“I feel we all have a responsibility in one way another to make the world a little bit of a better place and a safer place to live in. This is the real lesson of the Holocaust. It could not have happened because Hitler or the elite Nazis decided that they were going to commit genocide, destroy all the Jews.

“It couldn’t happen with them alone. It needed the co-operation of a vast number of people, educated people and other massive sections of the population to turn a blind eye.

“So by 1941 it was almost impossible to stop the mass murder that was taking place. But at an earlier stage, if you went back to the point where these policies were developing then perhaps something could have happened.

“There are examples of people trying to do this. With the euthanasia programme, there were protests as late as 1941 and the programme was closed down.

“People who were protesting about it were not carted off and killed in the way that you might expect. If people in such times of terror can make a stand, how much more can we in our free and democratic lives help others to live with greater equality.

“It’s much easier for us to do that. We have a duty to protect our own nations from sliding into this brutality.”

Last month it was announced that James was being made a Commander of the Order of the British Empire (CBE) in the New Year Honours by Her Majesty the Queen.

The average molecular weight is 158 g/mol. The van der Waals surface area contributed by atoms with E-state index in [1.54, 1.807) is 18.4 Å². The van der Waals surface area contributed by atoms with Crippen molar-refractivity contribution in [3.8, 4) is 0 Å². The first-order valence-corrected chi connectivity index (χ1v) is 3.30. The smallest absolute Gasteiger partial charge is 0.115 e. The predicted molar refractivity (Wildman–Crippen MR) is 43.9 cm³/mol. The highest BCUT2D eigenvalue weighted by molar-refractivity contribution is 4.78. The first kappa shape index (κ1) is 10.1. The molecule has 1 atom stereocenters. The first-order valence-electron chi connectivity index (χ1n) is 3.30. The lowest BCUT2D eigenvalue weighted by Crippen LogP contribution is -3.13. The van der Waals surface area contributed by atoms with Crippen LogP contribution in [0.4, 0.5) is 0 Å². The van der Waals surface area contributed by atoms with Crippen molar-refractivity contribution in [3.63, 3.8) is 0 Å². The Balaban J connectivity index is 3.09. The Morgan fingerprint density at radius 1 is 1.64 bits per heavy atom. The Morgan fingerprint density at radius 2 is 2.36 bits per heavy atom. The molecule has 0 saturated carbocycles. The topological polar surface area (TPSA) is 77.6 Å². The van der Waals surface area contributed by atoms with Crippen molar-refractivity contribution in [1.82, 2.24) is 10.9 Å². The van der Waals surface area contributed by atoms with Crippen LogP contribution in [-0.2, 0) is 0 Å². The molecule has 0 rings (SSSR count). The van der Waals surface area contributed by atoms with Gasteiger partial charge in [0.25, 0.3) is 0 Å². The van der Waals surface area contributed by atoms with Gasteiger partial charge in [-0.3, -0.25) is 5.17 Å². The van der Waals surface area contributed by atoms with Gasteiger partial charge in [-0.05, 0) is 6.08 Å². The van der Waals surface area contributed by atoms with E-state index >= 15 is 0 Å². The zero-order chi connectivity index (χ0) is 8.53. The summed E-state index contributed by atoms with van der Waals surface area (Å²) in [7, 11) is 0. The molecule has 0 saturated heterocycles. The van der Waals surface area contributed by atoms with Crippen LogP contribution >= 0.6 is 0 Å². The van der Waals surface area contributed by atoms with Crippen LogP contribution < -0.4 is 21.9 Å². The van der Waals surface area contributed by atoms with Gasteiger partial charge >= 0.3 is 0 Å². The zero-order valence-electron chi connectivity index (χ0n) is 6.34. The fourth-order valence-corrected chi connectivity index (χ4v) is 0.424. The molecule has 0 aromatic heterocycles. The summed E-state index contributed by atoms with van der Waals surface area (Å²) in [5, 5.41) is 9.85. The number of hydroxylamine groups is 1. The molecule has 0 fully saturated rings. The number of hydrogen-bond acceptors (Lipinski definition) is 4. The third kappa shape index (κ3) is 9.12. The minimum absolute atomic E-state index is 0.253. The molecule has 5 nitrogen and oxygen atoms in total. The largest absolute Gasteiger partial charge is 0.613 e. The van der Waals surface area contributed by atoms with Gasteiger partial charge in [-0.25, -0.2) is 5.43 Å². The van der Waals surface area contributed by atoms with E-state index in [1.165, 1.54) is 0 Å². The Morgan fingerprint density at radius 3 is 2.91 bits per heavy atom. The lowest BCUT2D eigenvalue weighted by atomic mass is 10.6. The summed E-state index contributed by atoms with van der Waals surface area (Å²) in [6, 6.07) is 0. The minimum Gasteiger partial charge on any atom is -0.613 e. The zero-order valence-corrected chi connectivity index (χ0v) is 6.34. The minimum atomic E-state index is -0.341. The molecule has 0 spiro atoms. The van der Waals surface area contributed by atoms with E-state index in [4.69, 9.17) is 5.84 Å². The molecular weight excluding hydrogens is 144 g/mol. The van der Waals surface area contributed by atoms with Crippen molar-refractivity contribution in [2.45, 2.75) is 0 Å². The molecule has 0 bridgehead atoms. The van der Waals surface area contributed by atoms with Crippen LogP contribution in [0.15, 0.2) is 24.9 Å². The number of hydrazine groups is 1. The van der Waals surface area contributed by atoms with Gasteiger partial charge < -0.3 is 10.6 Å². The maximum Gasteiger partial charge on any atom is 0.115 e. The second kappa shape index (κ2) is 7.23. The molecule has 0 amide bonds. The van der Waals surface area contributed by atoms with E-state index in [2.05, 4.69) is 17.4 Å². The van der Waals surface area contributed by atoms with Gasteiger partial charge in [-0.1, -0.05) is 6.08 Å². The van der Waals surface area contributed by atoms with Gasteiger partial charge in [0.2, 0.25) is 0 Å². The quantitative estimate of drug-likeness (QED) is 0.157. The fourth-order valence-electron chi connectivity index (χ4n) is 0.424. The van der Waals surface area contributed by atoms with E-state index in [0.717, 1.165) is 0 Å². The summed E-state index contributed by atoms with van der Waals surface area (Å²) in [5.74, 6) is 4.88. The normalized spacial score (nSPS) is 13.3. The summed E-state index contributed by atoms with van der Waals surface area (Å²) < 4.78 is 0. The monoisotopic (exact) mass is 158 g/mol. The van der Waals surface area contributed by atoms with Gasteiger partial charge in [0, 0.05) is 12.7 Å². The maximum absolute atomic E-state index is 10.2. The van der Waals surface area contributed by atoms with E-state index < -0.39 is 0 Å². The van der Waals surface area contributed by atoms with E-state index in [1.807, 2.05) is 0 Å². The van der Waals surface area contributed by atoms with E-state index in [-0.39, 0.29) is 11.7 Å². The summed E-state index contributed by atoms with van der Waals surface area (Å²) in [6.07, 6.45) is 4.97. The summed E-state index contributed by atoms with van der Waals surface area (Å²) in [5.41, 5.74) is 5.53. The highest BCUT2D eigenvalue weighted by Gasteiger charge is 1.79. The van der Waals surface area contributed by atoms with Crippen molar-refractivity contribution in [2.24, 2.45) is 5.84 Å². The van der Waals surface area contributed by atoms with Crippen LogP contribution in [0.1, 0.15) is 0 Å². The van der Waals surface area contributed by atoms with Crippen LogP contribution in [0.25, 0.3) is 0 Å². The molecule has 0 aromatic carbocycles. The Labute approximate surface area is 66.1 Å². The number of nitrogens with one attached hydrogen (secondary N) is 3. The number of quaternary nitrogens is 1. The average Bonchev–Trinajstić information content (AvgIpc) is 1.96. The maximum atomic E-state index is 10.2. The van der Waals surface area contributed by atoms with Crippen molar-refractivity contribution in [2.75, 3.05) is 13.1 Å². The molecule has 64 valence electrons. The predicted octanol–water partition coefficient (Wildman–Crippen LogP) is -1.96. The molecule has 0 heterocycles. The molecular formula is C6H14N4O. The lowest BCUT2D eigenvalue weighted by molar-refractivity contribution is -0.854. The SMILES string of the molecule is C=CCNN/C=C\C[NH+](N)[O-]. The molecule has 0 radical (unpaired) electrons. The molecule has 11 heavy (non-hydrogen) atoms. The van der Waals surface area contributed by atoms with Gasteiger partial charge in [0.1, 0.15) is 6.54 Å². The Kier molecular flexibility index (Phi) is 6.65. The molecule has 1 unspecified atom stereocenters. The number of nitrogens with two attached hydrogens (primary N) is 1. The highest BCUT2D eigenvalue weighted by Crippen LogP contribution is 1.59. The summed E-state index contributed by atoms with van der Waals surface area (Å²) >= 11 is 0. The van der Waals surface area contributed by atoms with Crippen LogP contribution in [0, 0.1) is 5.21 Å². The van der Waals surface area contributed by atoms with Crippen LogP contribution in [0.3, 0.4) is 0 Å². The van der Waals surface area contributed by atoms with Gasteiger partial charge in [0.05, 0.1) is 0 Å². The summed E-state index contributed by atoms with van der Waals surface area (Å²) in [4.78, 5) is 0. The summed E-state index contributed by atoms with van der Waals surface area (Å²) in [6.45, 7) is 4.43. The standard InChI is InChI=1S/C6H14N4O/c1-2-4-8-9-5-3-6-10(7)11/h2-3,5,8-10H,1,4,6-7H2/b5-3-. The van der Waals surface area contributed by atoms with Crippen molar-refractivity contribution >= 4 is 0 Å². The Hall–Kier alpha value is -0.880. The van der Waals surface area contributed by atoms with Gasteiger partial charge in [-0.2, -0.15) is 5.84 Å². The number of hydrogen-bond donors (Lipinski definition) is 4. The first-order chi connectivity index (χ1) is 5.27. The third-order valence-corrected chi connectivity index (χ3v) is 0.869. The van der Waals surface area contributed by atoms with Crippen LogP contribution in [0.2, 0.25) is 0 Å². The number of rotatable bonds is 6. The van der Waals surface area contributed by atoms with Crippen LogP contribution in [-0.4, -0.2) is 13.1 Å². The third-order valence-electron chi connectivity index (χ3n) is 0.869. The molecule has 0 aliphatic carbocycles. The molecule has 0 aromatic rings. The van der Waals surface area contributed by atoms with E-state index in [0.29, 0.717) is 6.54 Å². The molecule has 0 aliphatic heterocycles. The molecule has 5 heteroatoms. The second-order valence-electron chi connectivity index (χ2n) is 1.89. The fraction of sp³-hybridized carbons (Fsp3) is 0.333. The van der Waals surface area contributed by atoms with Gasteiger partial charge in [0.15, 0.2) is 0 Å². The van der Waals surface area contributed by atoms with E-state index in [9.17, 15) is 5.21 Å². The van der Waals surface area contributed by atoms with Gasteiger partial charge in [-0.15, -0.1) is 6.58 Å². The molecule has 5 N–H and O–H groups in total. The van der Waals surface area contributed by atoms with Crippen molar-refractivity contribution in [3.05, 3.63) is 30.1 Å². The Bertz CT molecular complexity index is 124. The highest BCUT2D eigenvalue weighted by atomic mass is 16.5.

One level below a knighthood, the CBE is awarded for prominent, distinguished and innovative contributions in any given field, and James immediately dedicated it to all the Holocaust and genocide survivors who have played a part in both the Holocaust Centre and Aegis.

James’ recognition was immediately praised by locally based Holocaust survivors who give up their free time to speak to children about their lives and experiences during the Second World War.

But he was quick to praise the work they do and the contribution they make as instrumental to the success of the centre.

He said: “Survivors have played a central role in the development of the centre. Personally, hearing their stories and meeting them had a profound impact on my whole perception of the world in which we live - both to the extent in which the Holocaust, genocide and persecution are possible, but also the remarkable fortitude they have in their survival.